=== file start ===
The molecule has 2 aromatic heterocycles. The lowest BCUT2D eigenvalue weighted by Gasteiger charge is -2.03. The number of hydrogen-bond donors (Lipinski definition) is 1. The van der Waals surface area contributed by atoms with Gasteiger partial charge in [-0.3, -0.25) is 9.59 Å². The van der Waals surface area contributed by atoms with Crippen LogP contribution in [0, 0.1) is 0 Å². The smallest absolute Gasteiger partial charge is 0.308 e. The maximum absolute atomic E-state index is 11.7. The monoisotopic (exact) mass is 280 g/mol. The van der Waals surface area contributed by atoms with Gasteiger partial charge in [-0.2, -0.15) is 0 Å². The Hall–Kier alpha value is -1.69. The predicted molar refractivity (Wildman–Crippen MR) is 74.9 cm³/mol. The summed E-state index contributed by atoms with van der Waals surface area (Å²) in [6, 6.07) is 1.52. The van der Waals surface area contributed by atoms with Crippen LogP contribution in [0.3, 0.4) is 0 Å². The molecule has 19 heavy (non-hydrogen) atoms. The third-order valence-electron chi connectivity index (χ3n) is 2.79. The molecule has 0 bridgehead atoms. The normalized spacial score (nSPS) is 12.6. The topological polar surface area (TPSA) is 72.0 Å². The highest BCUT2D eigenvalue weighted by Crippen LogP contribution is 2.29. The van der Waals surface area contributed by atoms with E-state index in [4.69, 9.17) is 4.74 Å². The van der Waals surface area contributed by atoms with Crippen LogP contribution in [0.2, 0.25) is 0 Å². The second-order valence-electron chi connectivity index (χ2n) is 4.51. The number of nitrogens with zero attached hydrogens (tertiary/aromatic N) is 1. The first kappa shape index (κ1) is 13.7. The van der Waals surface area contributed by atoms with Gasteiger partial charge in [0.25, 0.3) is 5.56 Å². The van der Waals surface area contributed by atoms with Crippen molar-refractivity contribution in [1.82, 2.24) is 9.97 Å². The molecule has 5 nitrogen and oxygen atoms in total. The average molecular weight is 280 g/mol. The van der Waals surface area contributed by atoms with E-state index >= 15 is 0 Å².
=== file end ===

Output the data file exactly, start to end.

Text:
The molecule has 2 aromatic heterocycles. The lowest BCUT2D eigenvalue weighted by Gasteiger charge is -2.03. The number of hydrogen-bond donors (Lipinski definition) is 1. The van der Waals surface area contributed by atoms with Gasteiger partial charge in [-0.3, -0.25) is 9.59 Å². The van der Waals surface area contributed by atoms with Crippen LogP contribution in [0, 0.1) is 0 Å². The smallest absolute Gasteiger partial charge is 0.308 e. The maximum absolute atomic E-state index is 11.7. The monoisotopic (exact) mass is 280 g/mol. The van der Waals surface area contributed by atoms with Gasteiger partial charge in [-0.2, -0.15) is 0 Å². The Hall–Kier alpha value is -1.69. The predicted molar refractivity (Wildman–Crippen MR) is 74.9 cm³/mol. The summed E-state index contributed by atoms with van der Waals surface area (Å²) in [6, 6.07) is 1.52. The van der Waals surface area contributed by atoms with Crippen LogP contribution in [0.3, 0.4) is 0 Å². The molecule has 19 heavy (non-hydrogen) atoms. The third-order valence-electron chi connectivity index (χ3n) is 2.79. The molecule has 0 bridgehead atoms. The normalized spacial score (nSPS) is 12.6. The topological polar surface area (TPSA) is 72.0 Å². The highest BCUT2D eigenvalue weighted by Crippen LogP contribution is 2.29. The van der Waals surface area contributed by atoms with E-state index in [4.69, 9.17) is 4.74 Å². The van der Waals surface area contributed by atoms with Crippen LogP contribution in [0.2, 0.25) is 0 Å². The second-order valence-electron chi connectivity index (χ2n) is 4.51. The number of nitrogens with zero attached hydrogens (tertiary/aromatic N) is 1. The first kappa shape index (κ1) is 13.7. The van der Waals surface area contributed by atoms with Gasteiger partial charge in [0.25, 0.3) is 5.56 Å². The van der Waals surface area contributed by atoms with Crippen molar-refractivity contribution in [1.82, 2.24) is 9.97 Å². The molecule has 5 nitrogen and oxygen atoms in total. The average molecular weight is 280 g/mol. The van der Waals surface area contributed by atoms with E-state index >= 15 is 0 Å².